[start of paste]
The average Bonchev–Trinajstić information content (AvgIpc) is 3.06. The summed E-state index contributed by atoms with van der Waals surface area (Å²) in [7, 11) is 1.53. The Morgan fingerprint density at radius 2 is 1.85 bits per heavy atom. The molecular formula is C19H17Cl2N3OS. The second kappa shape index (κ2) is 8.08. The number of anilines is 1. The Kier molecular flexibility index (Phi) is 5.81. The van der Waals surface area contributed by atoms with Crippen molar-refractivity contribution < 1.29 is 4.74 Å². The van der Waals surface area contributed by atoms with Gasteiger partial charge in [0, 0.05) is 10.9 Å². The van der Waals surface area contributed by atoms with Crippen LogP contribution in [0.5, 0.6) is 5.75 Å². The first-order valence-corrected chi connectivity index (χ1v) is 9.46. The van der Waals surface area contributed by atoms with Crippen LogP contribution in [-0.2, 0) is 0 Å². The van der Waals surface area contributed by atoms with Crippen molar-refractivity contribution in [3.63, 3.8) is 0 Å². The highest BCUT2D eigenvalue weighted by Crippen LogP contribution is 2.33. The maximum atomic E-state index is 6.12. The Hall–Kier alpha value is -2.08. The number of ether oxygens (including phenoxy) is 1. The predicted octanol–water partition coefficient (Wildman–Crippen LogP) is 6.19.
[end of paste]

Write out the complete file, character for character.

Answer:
The average Bonchev–Trinajstić information content (AvgIpc) is 3.06. The summed E-state index contributed by atoms with van der Waals surface area (Å²) in [7, 11) is 1.53. The Morgan fingerprint density at radius 2 is 1.85 bits per heavy atom. The molecular formula is C19H17Cl2N3OS. The second kappa shape index (κ2) is 8.08. The number of anilines is 1. The Kier molecular flexibility index (Phi) is 5.81. The van der Waals surface area contributed by atoms with Crippen molar-refractivity contribution < 1.29 is 4.74 Å². The van der Waals surface area contributed by atoms with Gasteiger partial charge in [0, 0.05) is 10.9 Å². The van der Waals surface area contributed by atoms with Crippen LogP contribution in [0.5, 0.6) is 5.75 Å². The first-order valence-corrected chi connectivity index (χ1v) is 9.46. The van der Waals surface area contributed by atoms with Crippen LogP contribution in [-0.2, 0) is 0 Å². The van der Waals surface area contributed by atoms with Crippen molar-refractivity contribution in [3.63, 3.8) is 0 Å². The highest BCUT2D eigenvalue weighted by Crippen LogP contribution is 2.33. The maximum atomic E-state index is 6.12. The Hall–Kier alpha value is -2.08. The number of ether oxygens (including phenoxy) is 1. The predicted octanol–water partition coefficient (Wildman–Crippen LogP) is 6.19.